When he entered the old Louisville Junior High School his drumming career took off. He played drums in the junior high school band but also was chosen to play with the Louisville Girl’s High School Orchestra, which was in the same building.
“It was a great experience for three years I got to play everyday with the band and the orchestra,” Roy said.
When he transferred to Manual High School, he got a scholarship to a summer band program at Eastern State University.
“Kids came from all over the country. We played music eight hours a day for five weeks during the summer, with about three concerts a week. That was a great experience for me,” Roy said.
When he was 17, Roy joined the Musicians Union and began substituting with the Louisville Orchestra and playing weekend jobs with dance bands. During the 1950s he worked industrial shows for big companies like Zenith Appliances and Ford.
“They would put together a musical show to enhance their product for the dealers, it’s something you don’t see that much today,” Roy said.
Roy was also a regular on local television for 15 years. He was the drummer in pianist Johnny Schrader’s band, which backed up performer’s on WHAS teenage variety “High Varieties.” Joining him in the band over the year’s was bassist Ralph Lampton, saxophonist and clarinetist Mel Owen and guitarist Gene Klingman.
Roy, who was divorced from his current wife, met his current wife, singer June Kelly on that show.
“She was 16 and I was about 32 at the time. Years later we met again and got together,” Roy said.
During the early 1970s, Roy played on the WAVE “Morning Show” with pianist Bob Millard and bassist Neil Burris. At about the same time, after years of teaching drums at Durlauf’s Music Store, Roy decided to open his own drum shop in St. Matthews. Some of Roy’s favorite drummers are his former students.
“Terry O’Mahoney is wonderful. I just had lunch with him the other day. He just finished a three-month touring show in Japan. I also taught Marvin Maxwell, Bruce Morrow and Mike Hyman.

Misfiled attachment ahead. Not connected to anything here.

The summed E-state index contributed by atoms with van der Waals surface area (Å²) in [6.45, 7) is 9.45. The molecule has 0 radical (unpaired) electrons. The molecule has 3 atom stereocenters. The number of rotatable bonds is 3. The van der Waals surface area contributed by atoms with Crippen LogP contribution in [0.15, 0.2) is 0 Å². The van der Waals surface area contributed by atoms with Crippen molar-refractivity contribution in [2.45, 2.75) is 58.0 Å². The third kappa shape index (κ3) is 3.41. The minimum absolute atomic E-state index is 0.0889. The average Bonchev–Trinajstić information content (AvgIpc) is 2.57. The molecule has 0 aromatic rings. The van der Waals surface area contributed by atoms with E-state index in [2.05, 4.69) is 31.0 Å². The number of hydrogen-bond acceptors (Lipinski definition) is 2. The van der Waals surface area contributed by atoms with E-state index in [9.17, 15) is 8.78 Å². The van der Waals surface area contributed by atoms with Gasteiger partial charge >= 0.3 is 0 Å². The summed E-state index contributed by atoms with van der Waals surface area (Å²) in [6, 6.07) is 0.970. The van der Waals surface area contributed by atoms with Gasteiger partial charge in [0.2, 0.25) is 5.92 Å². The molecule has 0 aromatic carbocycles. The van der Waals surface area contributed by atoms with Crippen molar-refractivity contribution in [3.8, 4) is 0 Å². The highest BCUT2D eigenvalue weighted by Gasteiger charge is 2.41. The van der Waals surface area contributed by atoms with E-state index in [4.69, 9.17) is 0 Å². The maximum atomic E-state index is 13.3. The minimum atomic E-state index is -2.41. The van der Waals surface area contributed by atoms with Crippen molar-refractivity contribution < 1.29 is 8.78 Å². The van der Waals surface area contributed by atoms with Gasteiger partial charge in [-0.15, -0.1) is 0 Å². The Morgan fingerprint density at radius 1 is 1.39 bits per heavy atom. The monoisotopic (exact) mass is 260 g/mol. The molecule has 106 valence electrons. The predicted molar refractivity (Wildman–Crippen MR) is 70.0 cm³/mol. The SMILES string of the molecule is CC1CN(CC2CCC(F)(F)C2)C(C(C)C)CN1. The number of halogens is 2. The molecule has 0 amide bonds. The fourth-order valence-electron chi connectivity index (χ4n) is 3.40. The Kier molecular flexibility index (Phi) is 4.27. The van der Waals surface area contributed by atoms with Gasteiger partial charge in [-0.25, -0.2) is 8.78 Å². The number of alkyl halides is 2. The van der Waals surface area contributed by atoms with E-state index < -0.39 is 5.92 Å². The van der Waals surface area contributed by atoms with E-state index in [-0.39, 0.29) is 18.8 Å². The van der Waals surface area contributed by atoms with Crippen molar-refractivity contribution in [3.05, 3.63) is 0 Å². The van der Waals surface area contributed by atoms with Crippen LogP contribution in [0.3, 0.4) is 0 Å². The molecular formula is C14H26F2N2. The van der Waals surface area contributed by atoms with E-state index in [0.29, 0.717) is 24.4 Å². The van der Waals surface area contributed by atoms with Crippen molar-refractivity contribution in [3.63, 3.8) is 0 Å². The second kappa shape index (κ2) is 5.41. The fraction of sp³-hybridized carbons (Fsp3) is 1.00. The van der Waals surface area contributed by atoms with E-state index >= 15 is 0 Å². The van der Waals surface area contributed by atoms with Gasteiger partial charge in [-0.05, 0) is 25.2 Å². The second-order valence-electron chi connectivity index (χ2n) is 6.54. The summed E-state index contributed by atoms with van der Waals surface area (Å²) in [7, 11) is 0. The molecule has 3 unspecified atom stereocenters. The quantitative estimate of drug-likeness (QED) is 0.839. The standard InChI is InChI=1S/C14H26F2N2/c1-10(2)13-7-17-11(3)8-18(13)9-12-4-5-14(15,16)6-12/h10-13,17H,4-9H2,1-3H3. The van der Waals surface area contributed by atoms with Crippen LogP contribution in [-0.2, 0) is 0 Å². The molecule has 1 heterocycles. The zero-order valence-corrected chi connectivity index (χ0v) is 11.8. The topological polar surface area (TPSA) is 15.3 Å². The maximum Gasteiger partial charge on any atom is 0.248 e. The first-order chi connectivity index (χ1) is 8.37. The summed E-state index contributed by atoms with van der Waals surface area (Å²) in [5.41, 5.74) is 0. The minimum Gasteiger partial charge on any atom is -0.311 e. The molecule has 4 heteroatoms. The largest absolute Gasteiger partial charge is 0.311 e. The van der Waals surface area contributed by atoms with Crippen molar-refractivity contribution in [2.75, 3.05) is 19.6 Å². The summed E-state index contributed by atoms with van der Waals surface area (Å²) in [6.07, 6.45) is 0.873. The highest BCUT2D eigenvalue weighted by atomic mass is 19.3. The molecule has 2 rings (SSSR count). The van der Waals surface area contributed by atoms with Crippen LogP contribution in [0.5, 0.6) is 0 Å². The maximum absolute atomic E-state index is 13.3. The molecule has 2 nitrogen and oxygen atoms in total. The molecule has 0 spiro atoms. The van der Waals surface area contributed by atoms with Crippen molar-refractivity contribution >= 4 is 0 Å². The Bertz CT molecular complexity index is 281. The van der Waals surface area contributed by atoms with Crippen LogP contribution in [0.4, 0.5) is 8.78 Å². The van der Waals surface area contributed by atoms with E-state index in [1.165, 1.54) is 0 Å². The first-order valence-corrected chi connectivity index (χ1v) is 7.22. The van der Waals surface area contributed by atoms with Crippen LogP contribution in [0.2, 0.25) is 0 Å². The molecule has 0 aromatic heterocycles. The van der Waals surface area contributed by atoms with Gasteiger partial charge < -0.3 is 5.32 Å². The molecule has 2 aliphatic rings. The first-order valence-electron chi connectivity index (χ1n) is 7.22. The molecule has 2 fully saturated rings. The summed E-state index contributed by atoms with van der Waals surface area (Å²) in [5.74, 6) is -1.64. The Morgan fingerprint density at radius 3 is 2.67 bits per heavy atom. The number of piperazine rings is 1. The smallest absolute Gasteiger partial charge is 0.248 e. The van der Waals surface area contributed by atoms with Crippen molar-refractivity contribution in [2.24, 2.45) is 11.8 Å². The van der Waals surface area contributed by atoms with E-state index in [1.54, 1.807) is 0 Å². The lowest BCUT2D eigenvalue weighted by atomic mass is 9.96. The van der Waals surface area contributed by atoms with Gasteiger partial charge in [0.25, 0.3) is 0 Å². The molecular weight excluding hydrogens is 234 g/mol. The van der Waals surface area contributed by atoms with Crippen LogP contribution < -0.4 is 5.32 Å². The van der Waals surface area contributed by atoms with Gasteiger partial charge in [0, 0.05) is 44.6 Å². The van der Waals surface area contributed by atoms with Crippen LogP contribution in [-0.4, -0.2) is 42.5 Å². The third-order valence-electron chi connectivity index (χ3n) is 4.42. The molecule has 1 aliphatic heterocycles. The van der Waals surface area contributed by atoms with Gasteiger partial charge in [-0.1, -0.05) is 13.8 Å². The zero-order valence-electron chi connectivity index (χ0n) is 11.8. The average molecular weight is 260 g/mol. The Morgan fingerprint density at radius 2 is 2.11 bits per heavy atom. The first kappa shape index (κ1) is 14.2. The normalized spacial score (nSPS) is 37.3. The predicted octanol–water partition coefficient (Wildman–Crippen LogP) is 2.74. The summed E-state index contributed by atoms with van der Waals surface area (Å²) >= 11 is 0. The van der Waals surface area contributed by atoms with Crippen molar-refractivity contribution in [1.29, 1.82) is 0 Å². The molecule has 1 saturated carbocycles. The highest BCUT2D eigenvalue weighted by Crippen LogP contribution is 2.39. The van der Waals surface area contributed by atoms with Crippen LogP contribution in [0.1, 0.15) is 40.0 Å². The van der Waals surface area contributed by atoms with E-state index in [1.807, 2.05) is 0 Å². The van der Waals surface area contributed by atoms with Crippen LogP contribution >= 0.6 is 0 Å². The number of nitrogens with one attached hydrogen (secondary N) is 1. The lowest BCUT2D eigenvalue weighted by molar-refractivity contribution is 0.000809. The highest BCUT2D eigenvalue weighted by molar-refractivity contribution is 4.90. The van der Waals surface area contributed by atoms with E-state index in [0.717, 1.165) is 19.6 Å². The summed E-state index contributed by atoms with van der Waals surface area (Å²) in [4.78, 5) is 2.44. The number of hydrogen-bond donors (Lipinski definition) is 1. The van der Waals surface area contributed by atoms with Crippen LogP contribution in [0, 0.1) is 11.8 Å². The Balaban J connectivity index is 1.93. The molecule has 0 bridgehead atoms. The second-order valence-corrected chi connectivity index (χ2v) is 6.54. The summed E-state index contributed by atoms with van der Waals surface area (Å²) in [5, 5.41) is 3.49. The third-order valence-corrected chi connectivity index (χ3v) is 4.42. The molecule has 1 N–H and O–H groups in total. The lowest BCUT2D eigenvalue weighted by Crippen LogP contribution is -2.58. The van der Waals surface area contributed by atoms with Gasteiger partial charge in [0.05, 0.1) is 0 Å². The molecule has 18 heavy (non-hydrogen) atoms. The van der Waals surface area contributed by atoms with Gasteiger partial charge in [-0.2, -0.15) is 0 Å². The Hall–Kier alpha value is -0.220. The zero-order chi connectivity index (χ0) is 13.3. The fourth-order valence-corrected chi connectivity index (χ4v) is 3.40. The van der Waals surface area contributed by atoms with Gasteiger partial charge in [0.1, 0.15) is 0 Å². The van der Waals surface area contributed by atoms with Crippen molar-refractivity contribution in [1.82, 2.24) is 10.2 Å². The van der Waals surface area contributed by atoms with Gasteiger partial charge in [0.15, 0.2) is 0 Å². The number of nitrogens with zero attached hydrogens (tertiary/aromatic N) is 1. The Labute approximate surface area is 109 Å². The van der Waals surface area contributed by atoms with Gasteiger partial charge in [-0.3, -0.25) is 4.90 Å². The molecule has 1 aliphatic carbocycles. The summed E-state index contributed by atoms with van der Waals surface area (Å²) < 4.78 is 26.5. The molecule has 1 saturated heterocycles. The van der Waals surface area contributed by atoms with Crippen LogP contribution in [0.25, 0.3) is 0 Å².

Roy’s favorite drummer of all time was Buddy Rich.
“The first time I heard Rich I was eight or nine years old and he was 19 or 20. He was terrific then. I saw him again at least 20 times and he always seemed to get better,” Roy said.
During his years of playing Roy had to contend with some strange personalities.
“I once played with trombonist Buddy Morrow who was fronting the Tommy Dorsey Orchestra. He had a unique way of calling up tunes. He would call up one chart at a time and while you were playing it he would walk around the band an call the next chart. Everybody in the horn section had a little break to get up but the rhythm section didn’t. So, when we finished he’d kick off the next tune and we’d be scrambling. The first time I worked with him, I was sight reading the book and it was all new to me. But he wouldn’t waste time, you either got it up or had to wing it,” Roy said.
Another time, Roy played with the Glenn Miller Orchestra that was being led by drummer Ray McKinley. McKinley, who had played with the original Miller Orchestra, was only featuring himself a few times a night.
“When that happened, I’d get up off my drum set and he’d be the star. He told me when I started the job that he wouldn’t bother my drums but as the evening went on, he would keep lowering my cymbals or changing the angle on my toms toms until pretty soon I felt like I wasn’t working on my set. Finally I told him I didn’t want him to change anything so, he left it alone.
Since 1994 Roy has suffered a number of physical setbacks. That year he had an aneurysm of the aorta and in 1995 he under-went triple heart by-pass surgery. This spring he was operated on for cancer of the esophagus.
Despite these traumas, Roy continues to perform with the Ovation Orchestra, which features his wife June Kelly Roy as vocalist. He also leads a jazz quartet that regularly performs on Sunday nights at Bobby J’s nightclub. Like all of Roy’s bands it features some of the best musicians in town, which includes pianist Todd Hildreth, trumpeter Charlie Nieoff and saxophonist and flutist Dick Hiller.
A modest man, Roy calls himself not necessarily a jazz drummer, but instead a drummer who likes to play jazz.
“When students used to ask me what was the most important thing about playing drums, I’d tell them if you could get from beat two to three at the same distance that you got form beat one to two, you’d be a winner, because that’s called keeping good time,” Roy said.
“And no matter what rhythm you play on each beat, what style your playing, the evenness from beat to beat is the most important thing a drummer does. The licks that you play or the icing on the cake. But if you can’t put it together in a steady flowing manner, then you’re not a drummer, you’re just a person playing a set of drums,” Roy said.